Tangents and Normals by Differentiation

Any point P(x, y) on a curve has a tangent line that denotes the gradient at point P. By differentiating the equation of the curve, and substituting (x, y) to the resulting equation, you would get the value of the gradient at point P.

The gradient of the tangent to a function (or curve) is denoted by \cfrac{dy}{dx}.

 

Examples:

1. Find the gradient of the tangent to the parabola y=x^2+1 at the point (1, 2).

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\cfrac { dy }{ dx } =2x\\ \\ At\quad (1,2),\quad \cfrac { dy }{ dx } =2(1)=2

So the gradient of the tangent at (1, 2) is 2.

 

 

 

2. Find the values of x for which the gradient of the tangent to the curve y=2{x}^{3}-6{x}^{2}+1 is equal to 18.

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\cfrac { dy }{ dx } =6{ x }^{ 2 }-12x\\ \\ Substitute:\quad \cfrac { dy }{ dx } =18\\ \\ 18=6{ x }^{ 2 }-12x\\ 6{ x }^{ 2 }-12x-18=0\\ { x }^{ 2 }-2x-3=0\\ (x-3)(x+1)=0\\ \\ Hence,\quad x=3,\quad or\quad x=-1

 

 

Explore tangents and normals with the Geogebra app below:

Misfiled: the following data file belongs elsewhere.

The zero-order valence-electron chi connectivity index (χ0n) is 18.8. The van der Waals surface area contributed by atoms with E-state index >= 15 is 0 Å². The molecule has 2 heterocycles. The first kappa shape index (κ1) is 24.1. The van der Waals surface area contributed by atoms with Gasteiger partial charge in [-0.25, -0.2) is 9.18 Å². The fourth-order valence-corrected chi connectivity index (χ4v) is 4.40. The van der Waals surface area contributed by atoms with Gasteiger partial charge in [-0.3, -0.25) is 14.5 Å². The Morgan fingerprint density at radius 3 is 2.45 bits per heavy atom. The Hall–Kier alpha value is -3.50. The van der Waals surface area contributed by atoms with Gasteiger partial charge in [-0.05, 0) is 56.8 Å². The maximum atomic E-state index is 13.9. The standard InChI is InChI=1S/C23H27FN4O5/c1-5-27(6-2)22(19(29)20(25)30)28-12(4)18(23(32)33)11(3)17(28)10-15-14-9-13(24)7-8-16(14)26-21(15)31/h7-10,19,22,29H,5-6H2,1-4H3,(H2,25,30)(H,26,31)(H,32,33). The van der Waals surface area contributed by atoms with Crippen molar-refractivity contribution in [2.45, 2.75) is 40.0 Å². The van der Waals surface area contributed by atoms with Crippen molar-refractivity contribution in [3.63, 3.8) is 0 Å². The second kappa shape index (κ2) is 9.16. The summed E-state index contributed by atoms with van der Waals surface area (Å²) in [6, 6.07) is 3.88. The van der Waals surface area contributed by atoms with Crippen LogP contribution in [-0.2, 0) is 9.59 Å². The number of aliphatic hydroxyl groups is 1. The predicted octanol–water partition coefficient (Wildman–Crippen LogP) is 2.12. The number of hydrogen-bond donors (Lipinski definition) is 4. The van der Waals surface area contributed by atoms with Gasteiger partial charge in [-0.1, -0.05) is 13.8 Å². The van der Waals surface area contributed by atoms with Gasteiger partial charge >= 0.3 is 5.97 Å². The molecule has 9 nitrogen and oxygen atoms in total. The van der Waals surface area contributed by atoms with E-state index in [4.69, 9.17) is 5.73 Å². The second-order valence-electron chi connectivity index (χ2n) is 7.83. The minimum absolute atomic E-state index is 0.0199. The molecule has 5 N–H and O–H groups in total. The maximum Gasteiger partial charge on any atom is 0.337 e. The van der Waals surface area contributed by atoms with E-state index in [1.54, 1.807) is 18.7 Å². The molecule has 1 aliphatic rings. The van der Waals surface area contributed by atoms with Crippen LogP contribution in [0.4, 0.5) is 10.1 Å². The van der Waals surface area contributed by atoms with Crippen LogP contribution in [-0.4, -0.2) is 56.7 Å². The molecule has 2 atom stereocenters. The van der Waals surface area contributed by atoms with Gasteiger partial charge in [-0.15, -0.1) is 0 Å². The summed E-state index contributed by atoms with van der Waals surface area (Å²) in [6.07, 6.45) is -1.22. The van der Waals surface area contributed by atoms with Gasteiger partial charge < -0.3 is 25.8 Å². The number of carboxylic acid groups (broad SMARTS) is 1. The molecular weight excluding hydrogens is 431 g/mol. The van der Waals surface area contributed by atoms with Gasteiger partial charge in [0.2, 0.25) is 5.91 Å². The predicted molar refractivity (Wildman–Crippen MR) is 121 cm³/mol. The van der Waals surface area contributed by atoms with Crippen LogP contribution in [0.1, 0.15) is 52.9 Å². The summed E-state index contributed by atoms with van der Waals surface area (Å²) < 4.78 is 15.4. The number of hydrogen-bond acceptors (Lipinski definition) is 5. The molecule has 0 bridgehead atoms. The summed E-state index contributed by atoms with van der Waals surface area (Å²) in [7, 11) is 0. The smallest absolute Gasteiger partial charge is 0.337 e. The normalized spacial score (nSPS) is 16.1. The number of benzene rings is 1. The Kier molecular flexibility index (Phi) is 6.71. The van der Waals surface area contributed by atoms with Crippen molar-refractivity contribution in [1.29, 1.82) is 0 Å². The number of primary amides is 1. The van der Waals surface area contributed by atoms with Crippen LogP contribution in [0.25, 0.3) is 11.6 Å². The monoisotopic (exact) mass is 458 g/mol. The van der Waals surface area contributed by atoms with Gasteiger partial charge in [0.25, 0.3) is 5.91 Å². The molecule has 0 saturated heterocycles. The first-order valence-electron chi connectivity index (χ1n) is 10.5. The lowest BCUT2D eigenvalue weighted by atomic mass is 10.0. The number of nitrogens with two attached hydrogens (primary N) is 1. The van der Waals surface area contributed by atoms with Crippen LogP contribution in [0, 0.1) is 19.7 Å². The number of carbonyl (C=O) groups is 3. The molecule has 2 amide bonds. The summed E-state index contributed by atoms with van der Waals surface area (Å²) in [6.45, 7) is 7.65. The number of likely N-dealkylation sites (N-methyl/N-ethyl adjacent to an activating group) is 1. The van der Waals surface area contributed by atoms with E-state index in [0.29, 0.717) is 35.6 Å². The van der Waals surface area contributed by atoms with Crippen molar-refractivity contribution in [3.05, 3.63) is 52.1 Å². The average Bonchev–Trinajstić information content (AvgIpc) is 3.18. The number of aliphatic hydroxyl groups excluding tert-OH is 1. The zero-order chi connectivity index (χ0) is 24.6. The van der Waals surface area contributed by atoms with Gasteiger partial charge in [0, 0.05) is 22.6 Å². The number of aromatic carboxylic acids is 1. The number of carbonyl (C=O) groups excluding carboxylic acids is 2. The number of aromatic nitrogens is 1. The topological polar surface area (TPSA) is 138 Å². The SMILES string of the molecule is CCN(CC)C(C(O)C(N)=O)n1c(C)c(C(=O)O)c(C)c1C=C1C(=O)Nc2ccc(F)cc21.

The normal is a straight line perpendicular to the tangent at the same point of contact with the curve.

If lines with gradients {m}_{1} and {m}_{2} are perpendicular, then {m}_{1}{m}_{2}=-1

 

Examples:

1. Find the gradient of the normal to the curve y=2{x}^{2}-3x+5 at the point where x = 4.

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\cfrac { dy }{ dx } \quad is\quad the\quad gradient\quad of\quad the\quad tangent.\\ \\ \cfrac { dy }{ dx } =4x-3\\ \\ When\quad x=4\\ \cfrac { dy }{ dx } =4(4)-3\\ \cfrac { dy }{ dx } =13\\ \\ So\quad { m }_{ 1 }=13\\ \\ The\quad normal\quad is\quad perpendicular\quad to\quad the\quad tangent.\\ \\ So\quad { m }_{ 1 }{ m }_{ 2 }=-1\\ \\ 13\quad \times \quad { m }_{ 2 }=-1\\ \\ { m }_{ 2 }=-\cfrac { 1 }{ 13 } \\ \\

So the gradient of the normal is -\cfrac { 1 }{ 13 }

 

 

2. Find the equation of the normal to the curve {x}^{3}+3{x}^{2}-2x-1 at the point (-1, 3).

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\cfrac { dy }{ dx } =3{ x }^{ 2 }+6x-2\\ \\ When\quad x=-1\\ \cfrac { dy }{ dx } =3({ -1 }^{ 2 })+6(-1)-2\\ \cfrac { dy }{ dx } =-5\\ \\ { m }_{ 1 }=-5\\ \\ So,\quad { m }_{ 1 }{ m }_{ 2 }=-1\\ \\ -5\quad \times \quad { m }_{ 2 }\quad =\quad -1\\ { m }_{ 2 }\quad =\quad \cfrac { 1 }{ 5 } \\ \\ So\quad the\quad gradient\quad of\quad the\quad normal\quad is\quad \cfrac { 1 }{ 5 } .\\ \\ Equation\quad of\quad the\quad normal:\\ y-{ y }_{ 1 }=m(x-{ x }_{ 1 })\\ y-3=\cfrac { 1 }{ 5 } (x-(-1))\\ 5y-15=x+1\\ x-5y+16=0